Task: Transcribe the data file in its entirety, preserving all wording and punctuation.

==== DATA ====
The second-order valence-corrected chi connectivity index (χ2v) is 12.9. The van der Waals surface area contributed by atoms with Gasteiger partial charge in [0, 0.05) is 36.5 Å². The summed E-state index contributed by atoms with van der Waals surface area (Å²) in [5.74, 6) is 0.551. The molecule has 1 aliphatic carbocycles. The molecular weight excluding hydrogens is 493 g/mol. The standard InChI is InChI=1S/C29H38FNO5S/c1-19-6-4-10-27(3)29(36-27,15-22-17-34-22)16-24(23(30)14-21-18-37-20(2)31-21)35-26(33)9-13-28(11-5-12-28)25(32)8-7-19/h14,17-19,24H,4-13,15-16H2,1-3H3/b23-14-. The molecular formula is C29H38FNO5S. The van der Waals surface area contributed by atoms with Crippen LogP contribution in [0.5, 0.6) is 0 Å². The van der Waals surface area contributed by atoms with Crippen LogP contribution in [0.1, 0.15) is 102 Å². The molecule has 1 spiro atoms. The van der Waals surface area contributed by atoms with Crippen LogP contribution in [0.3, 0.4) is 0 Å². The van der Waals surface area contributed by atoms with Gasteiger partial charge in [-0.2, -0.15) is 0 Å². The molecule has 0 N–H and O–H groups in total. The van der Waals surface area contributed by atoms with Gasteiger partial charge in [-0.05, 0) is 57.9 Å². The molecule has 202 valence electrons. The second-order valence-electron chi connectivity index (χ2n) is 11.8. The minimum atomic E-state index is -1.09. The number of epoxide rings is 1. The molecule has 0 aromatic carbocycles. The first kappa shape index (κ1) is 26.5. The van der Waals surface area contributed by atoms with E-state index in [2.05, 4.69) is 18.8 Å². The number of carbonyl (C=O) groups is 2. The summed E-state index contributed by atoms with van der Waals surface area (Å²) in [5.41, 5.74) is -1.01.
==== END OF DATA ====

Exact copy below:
The second-order valence-corrected chi connectivity index (χ2v) is 12.9. The van der Waals surface area contributed by atoms with Gasteiger partial charge in [0, 0.05) is 36.5 Å². The summed E-state index contributed by atoms with van der Waals surface area (Å²) in [5.74, 6) is 0.551. The molecule has 1 aliphatic carbocycles. The molecular weight excluding hydrogens is 493 g/mol. The standard InChI is InChI=1S/C29H38FNO5S/c1-19-6-4-10-27(3)29(36-27,15-22-17-34-22)16-24(23(30)14-21-18-37-20(2)31-21)35-26(33)9-13-28(11-5-12-28)25(32)8-7-19/h14,17-19,24H,4-13,15-16H2,1-3H3/b23-14-. The molecular formula is C29H38FNO5S. The van der Waals surface area contributed by atoms with Crippen LogP contribution in [0.5, 0.6) is 0 Å². The van der Waals surface area contributed by atoms with Crippen LogP contribution in [0.1, 0.15) is 102 Å². The molecule has 1 spiro atoms. The van der Waals surface area contributed by atoms with Crippen LogP contribution in [0.3, 0.4) is 0 Å². The van der Waals surface area contributed by atoms with Gasteiger partial charge in [-0.2, -0.15) is 0 Å². The molecule has 0 N–H and O–H groups in total. The van der Waals surface area contributed by atoms with Gasteiger partial charge in [-0.05, 0) is 57.9 Å². The molecule has 202 valence electrons. The second-order valence-electron chi connectivity index (χ2n) is 11.8. The minimum atomic E-state index is -1.09. The number of epoxide rings is 1. The molecule has 0 aromatic carbocycles. The first kappa shape index (κ1) is 26.5. The van der Waals surface area contributed by atoms with E-state index in [2.05, 4.69) is 18.8 Å². The number of carbonyl (C=O) groups is 2. The summed E-state index contributed by atoms with van der Waals surface area (Å²) in [5.41, 5.74) is -1.01.